Twitter is offering a solution for developers who are angry about limitations imposed on their apps when they use the service’s free APIs. The company has now introduced premium APIs to bridge the gap between the free service and the enterprise-level tools it provides through Gnip.
Available today in public beta is the first tool from the new API: historical search. With it, developers will be able to access tweets as far back as CEO and cofounder Jack Dorsey’s inaugural tweet in 2006, a big upgrade from the previous limit of seven days. In addition, rolling out over the “coming weeks” will be support for additional tweets per request, higher rate limits, more complex queries, and more.
“The new premium APIs bring the reliability and stability of our enterprise APIs to our broader developer ecosystem for the first time,” wrote Adam Tornes, a senior product manager at Twitter. “They include a clear upgrade path that scales access and price to fit your needs. We’ve built these new products to enable innovation.”
Twitter’s API rate limit has been a headache for developers since a 2012 blog post when the company declared that developers need permission if their apps would “require more than 100,000 individual user tokens.” This issue was again raised during Twitter’s 2015 #HelloWorld tour, in which Dorsey apologized for the company’s rocky relationship with developers and invited them to submit their specific concerns. One of the most-cited issues to emerge was Twitter’s API rate limits and token restrictions.
Plans for Twitter’s new premium APIs start at $149 per month and go all the way to $2,500. This is a marked difference from the company’s Gnip offering, as it lets developers pay monthly instead of annually. Here are the specifics for the premium APIs:
- Up to 500 requests/period: $149/month
- Up to 1,000 requests/period: $289/month
- Up to 2,500 requests/period: $699/month
- Up to 5,000 requests/period: $1,299/month
- Up to 10,000 requests/period: $2,499/month
With the premium APIs, developers can receive 500 tweets per request, 1024-character query length (up from 256), 60 requests per minute, and 10 requests per second, along with URL, polling, and public geo enrichments.
“There’s a huge gap, where if you’re a developer building something with Twitter’s free API, you’ll start to reach the rate limit and restrictions and can only go so far. Today, if you outgrow the free product, you have very few options. You can … upgrade to the enterprise-level offering, but it’s incredibly expensive and resource-intensive,” shared a Twitter spokesperson. “Enterprise-level APIs have been out of reach for the majority of developers. It’s been a huge pain point for a decade, [as] people wanted more elevated access to Twitter data through APIs and, in many cases, have offered to pay for it, but we haven’t had a solution for them.”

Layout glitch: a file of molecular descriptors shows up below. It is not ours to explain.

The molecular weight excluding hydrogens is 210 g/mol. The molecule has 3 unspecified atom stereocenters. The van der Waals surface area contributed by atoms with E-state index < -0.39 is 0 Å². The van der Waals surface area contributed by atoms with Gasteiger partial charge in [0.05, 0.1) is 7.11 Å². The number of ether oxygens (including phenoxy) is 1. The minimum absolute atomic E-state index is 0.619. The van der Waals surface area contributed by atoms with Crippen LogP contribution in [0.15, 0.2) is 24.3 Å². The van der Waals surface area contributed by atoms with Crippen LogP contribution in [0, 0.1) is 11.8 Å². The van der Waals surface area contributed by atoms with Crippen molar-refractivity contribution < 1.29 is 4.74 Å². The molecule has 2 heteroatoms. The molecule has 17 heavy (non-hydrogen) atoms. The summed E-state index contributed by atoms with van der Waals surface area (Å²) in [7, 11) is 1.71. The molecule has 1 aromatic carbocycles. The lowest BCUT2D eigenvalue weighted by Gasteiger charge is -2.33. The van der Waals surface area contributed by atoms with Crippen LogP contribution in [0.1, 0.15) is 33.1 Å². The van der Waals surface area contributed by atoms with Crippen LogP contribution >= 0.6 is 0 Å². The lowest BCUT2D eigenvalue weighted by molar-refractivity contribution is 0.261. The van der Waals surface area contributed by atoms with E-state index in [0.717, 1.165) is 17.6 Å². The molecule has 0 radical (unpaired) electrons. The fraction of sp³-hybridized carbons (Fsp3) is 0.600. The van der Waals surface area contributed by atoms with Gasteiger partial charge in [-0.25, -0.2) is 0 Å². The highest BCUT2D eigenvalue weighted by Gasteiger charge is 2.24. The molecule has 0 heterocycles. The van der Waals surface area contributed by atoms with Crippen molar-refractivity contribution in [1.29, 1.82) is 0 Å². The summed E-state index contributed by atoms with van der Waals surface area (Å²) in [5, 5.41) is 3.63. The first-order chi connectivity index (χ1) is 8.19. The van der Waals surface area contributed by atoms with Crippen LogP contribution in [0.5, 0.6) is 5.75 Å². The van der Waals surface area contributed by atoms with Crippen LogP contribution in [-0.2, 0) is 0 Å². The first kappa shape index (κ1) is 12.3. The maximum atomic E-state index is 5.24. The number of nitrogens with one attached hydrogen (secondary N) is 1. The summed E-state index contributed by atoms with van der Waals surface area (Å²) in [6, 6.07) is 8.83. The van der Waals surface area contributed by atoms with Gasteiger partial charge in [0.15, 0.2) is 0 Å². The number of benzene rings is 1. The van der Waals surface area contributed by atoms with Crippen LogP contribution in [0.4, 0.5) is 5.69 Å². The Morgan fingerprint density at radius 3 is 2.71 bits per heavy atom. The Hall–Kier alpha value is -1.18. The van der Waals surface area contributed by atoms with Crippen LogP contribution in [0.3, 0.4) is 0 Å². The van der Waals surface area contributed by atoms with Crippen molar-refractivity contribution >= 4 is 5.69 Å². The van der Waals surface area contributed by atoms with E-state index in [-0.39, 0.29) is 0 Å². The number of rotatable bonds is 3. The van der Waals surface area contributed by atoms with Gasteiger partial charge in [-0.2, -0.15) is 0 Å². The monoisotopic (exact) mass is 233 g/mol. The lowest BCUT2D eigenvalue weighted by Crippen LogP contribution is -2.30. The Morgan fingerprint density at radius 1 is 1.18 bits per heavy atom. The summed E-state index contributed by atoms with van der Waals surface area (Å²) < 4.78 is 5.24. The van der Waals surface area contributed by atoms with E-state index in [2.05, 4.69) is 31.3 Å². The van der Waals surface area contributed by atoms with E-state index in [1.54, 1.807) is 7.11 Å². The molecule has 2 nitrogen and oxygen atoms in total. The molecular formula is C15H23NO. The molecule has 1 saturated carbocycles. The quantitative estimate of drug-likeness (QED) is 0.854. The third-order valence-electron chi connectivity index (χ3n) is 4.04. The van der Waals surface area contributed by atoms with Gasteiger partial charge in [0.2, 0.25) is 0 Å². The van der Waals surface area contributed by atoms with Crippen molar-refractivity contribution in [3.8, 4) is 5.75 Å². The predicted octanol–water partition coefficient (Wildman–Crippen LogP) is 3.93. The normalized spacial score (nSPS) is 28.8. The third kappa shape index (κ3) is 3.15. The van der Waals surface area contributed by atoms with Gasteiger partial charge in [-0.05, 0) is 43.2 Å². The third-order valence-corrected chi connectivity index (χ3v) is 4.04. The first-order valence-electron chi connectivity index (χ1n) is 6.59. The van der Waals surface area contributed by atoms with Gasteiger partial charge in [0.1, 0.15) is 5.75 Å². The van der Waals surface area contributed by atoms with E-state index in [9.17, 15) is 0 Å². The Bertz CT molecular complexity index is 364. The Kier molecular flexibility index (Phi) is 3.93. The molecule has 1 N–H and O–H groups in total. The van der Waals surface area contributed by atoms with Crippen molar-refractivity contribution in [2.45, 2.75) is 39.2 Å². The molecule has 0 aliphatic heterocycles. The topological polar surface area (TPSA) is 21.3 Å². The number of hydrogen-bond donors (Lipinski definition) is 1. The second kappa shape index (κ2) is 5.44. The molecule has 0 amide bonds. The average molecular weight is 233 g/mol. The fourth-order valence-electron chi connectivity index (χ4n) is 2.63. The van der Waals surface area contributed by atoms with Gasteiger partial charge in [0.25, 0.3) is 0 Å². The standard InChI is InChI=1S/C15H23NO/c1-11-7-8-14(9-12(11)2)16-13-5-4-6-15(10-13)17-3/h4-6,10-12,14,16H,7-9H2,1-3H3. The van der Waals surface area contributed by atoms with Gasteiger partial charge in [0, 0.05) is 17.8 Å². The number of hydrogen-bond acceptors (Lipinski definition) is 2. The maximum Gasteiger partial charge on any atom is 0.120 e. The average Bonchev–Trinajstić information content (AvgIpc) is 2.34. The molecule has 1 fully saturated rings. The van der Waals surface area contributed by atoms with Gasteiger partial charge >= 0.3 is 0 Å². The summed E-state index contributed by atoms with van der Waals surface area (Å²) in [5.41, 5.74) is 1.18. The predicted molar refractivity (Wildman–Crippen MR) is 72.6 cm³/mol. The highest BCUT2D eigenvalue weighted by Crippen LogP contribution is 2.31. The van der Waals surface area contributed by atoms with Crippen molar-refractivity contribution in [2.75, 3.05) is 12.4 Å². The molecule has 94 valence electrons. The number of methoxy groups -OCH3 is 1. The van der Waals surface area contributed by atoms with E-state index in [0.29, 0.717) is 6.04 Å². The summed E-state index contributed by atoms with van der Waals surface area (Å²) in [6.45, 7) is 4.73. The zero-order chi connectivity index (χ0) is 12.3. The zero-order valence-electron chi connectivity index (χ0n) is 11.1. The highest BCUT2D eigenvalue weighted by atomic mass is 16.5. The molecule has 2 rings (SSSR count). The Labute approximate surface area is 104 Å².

Twitter is also going to launch a self-serve developer portal for those using the premium APIs, with the goal of providing more “transparency” around data usage. Developers can monitor access and adjust their plans accordingly.
Premium APIs shouldn’t be a surprise, as they were featured in the developer roadmap Twitter published earlier this year. In a public Trello board, the company indicated that it was looking at additional APIs with self-managed access and additional endpoints, as well as developing advanced search capabilities.
Developers will likely welcome this solution, though many will also say it’s long overdue. After the company’s mea culpa at its Flight conference in 2015, Twitter has made efforts to understand developers’ needs and has reallocated resources, including selling its Fabric mobile developer platform to Google. Dorsey has said that his goal is to refocus the company on its core products and business to ensure long-term growth, and that involves public APIs.
One need only look at Twitter’s recent quarterly earnings to understand the impact of data. The company revealed in the third quarter that its data business was the “fastest-growing product area” and that it will likely play an increasing role in future.
Twitter is asking parties interested in the new developer tools to fill out an application. This process asks for information like basic contact details and what developers will do with the data. A company spokesperson explained that the answers will help Twitter understand areas where it should invest, while also helping prevent abuse.
Go to Source
Author: Ken Yeung
Powered by WPeMatico